The key to finding this, I think, is found in those two words: authentic and diverse.

So here’s my response on how to find ekklesia, rooted in my own experience of finding, and then helping others find, real life and real fellowship – not as one who’s arrived, but simply as one who has been on the path maybe a little longer.

The Authentic Life of Christ

I think the greatest challenge facing Christians today is the prevailing tendency to create Jesus in our own image – based on our own hurts, sensibilities or whatever.

Without an authentic Jesus, you will not find authentic fellowship.

That’s because the foundation for true “ekklesia” must be this, and this alone: i the authentic life Christ in us, which is then authentically expressed among us and through us; ii as confirmed by the internal witness of the Holy Spirit which is concurrently subject at all times His authoritative external witness of Scripture.

That’s just my complicated way of saying what Jesus said much more simply: If two or three of us gather in His name i.e., in the authenticity of who He really is and has authoritatively revealed Himself to be, He is there, alive among us. Matt. 18:20

Apart from the authentic life of Jesus – where we continually are being created in His image through a dynamic, transforming relationship with the Living Word which conforms to the authority of His written word – entering into true Christian community simply is not possible.

Otherwise, you are reduced to seeking “fellowship” around the need to affirm your own hurts, biases, attitudes, ideals, aspirations or even your own “better selves” – and that simply doesn’t work.

Oh, it will feel validating, comforting and even liberating at first, but eventually, at best, you will end up being just another anemic, insular “meet up” of cookie-cutter look-alikes trapped in your own shared sensibilities.

I have heard from too many Christians who can’t seem to ever find healthy fellowship. Unless they are in legitimate transition and I’m not talking ten years, folks, more often than not they share the same characteristic – they only want or know a Jesus of their own creation.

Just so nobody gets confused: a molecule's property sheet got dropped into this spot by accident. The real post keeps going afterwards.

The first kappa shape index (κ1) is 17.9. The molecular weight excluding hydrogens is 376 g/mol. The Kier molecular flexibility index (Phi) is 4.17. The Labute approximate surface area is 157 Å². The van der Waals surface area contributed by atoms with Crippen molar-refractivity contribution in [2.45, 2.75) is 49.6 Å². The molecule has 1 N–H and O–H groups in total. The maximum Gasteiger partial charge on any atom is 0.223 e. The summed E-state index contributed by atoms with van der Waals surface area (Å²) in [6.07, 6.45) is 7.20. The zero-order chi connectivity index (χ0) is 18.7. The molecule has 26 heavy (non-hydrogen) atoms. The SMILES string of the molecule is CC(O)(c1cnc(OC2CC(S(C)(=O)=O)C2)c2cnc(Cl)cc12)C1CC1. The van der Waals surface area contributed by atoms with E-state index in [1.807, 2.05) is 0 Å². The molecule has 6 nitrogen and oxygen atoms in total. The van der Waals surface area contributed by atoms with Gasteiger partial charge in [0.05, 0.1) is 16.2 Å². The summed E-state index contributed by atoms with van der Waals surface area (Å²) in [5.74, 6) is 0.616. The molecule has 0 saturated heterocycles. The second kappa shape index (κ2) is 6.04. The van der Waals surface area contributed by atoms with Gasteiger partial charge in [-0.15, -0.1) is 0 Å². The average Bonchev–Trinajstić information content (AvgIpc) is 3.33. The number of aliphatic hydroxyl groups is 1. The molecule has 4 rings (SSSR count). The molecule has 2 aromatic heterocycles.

I also have visited too many “organic” or similarly-described fellowships that are anemic and insular. More often than not, they too share the same characteristic – they only want or know a Jesus of their own creation.

Finding Fellowship

So you want life and real fellowship? Good. Let the dynamic, authentic life of Christ be birthed in you – and then seek out…… read more via Finding Ekklesia | Crossroad Junction.

Pray One For Another

Is anyone among you suffering? Let him pray. Is anyone cheerful? Let him sing praise. Is anyone among you sick? Let him call for the elders of the church, and let them pray over him, anointing him with oil in the name of the Lord. And the prayer of faith will save the one who is sick, and the Lord will raise him up. And if he has committed sins, he will be forgiven. Therefore, confess your sins to one another and pray for one another, that you may be healed. The prayer of a righteous person has great power as it is working.
(James 5:13-16)

To pray one for another means….

INTERCESSION: which is the act of intervening or mediating between differing parties; particularly the act of praying to God on behalf of another person.

The New Testament teaches that intercession is expected of all believers (1 Tim. 2:1-3). Intercession for the sick is especially important (James 5:14). Paul constantly referred to his prayers for the readers of his letters, and Jesus set forth the supreme example of intercession (Luke 22:32; 23:34; John 17).

The Bible shows us that the Holy Spirit, Christ, and believers perform intercession.

Romans 8:26-27 shows that the Holy Spirit works to sustain the burdened believer, to intercede, to carry even inexpressible prayers to God.

Romans 8:34 offers the truth that the risen Christ will maintain His intercession for the believer, being the Mediator between God and humanity.

God accepts a believer’s prayers and praises through Christ’s intercession.

His death secured removal of sin;

His resurrection bestowed life on those who believe in Him;

His ascension brought exaltation to power in heaven and on earth.

Now He intercedes for us at God’s throne of grace.

Hebrews 7:25 proclaims the complete deliverance that comes through salvation accomplished through Christ and notes that He is ever present in heaven to intercede for those who come to Him.

So then, we are pretty much commanded, exhorted, and encouraged to PRAY ONE FOR ANOTHER!

If you or someone you know is in need of prayer please click here or the Request Prayer link in the above menu. You can be assured we will pray!